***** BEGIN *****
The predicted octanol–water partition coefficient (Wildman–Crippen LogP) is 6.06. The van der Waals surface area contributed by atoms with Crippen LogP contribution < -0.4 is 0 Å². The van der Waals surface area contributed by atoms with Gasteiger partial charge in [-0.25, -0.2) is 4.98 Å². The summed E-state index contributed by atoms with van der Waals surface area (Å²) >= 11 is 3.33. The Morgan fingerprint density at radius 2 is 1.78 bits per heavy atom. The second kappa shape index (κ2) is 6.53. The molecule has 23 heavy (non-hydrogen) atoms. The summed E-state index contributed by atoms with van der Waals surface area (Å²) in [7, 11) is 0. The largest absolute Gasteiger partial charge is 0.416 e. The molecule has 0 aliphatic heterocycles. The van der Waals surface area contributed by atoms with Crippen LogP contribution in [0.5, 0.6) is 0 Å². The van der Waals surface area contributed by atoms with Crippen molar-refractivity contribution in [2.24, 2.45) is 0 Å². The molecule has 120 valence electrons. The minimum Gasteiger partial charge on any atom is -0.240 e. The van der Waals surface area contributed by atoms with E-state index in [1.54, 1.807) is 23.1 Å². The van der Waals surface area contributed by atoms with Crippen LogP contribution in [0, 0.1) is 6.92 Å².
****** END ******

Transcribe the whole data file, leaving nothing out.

The predicted octanol–water partition coefficient (Wildman–Crippen LogP) is 6.06. The van der Waals surface area contributed by atoms with Crippen LogP contribution < -0.4 is 0 Å². The van der Waals surface area contributed by atoms with Gasteiger partial charge in [-0.25, -0.2) is 4.98 Å². The summed E-state index contributed by atoms with van der Waals surface area (Å²) >= 11 is 3.33. The Morgan fingerprint density at radius 2 is 1.78 bits per heavy atom. The second kappa shape index (κ2) is 6.53. The molecule has 23 heavy (non-hydrogen) atoms. The summed E-state index contributed by atoms with van der Waals surface area (Å²) in [7, 11) is 0. The largest absolute Gasteiger partial charge is 0.416 e. The molecule has 0 aliphatic heterocycles. The van der Waals surface area contributed by atoms with Crippen LogP contribution in [0.5, 0.6) is 0 Å². The van der Waals surface area contributed by atoms with Crippen molar-refractivity contribution in [2.24, 2.45) is 0 Å². The molecule has 120 valence electrons. The minimum Gasteiger partial charge on any atom is -0.240 e. The van der Waals surface area contributed by atoms with E-state index in [1.54, 1.807) is 23.1 Å². The van der Waals surface area contributed by atoms with Crippen LogP contribution in [0, 0.1) is 6.92 Å².